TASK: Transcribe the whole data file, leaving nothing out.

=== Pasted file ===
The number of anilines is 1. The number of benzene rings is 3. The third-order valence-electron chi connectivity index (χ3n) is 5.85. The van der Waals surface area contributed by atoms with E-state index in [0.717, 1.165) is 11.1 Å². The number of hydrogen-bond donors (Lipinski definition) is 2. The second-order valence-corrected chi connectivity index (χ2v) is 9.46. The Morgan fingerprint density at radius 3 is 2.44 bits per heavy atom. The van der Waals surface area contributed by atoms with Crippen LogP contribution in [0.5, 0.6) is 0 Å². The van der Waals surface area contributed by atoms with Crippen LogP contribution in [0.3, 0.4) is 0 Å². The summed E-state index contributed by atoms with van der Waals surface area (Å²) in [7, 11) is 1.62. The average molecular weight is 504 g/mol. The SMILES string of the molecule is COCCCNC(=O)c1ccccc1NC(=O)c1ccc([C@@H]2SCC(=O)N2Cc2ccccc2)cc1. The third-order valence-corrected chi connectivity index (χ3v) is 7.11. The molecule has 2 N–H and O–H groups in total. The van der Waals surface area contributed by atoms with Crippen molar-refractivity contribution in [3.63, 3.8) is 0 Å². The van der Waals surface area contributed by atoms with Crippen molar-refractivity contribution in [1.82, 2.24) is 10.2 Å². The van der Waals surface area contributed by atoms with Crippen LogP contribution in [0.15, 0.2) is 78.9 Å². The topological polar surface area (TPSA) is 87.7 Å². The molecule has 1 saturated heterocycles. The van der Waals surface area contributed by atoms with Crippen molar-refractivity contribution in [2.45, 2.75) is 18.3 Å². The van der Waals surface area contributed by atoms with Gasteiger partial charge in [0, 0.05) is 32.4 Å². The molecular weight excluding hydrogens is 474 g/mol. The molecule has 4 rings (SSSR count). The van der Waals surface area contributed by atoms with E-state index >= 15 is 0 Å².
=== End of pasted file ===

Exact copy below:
The number of anilines is 1. The number of benzene rings is 3. The third-order valence-electron chi connectivity index (χ3n) is 5.85. The van der Waals surface area contributed by atoms with E-state index in [0.717, 1.165) is 11.1 Å². The number of hydrogen-bond donors (Lipinski definition) is 2. The second-order valence-corrected chi connectivity index (χ2v) is 9.46. The Morgan fingerprint density at radius 3 is 2.44 bits per heavy atom. The van der Waals surface area contributed by atoms with Crippen LogP contribution in [0.5, 0.6) is 0 Å². The van der Waals surface area contributed by atoms with Crippen LogP contribution in [0.3, 0.4) is 0 Å². The summed E-state index contributed by atoms with van der Waals surface area (Å²) in [7, 11) is 1.62. The average molecular weight is 504 g/mol. The SMILES string of the molecule is COCCCNC(=O)c1ccccc1NC(=O)c1ccc([C@@H]2SCC(=O)N2Cc2ccccc2)cc1. The third-order valence-corrected chi connectivity index (χ3v) is 7.11. The molecule has 2 N–H and O–H groups in total. The van der Waals surface area contributed by atoms with Crippen molar-refractivity contribution in [3.63, 3.8) is 0 Å². The van der Waals surface area contributed by atoms with Crippen molar-refractivity contribution in [1.82, 2.24) is 10.2 Å². The van der Waals surface area contributed by atoms with Crippen LogP contribution in [0.15, 0.2) is 78.9 Å². The topological polar surface area (TPSA) is 87.7 Å². The molecule has 1 saturated heterocycles. The van der Waals surface area contributed by atoms with Crippen molar-refractivity contribution in [2.45, 2.75) is 18.3 Å². The van der Waals surface area contributed by atoms with Gasteiger partial charge in [0, 0.05) is 32.4 Å². The molecular weight excluding hydrogens is 474 g/mol. The molecule has 4 rings (SSSR count). The van der Waals surface area contributed by atoms with E-state index >= 15 is 0 Å².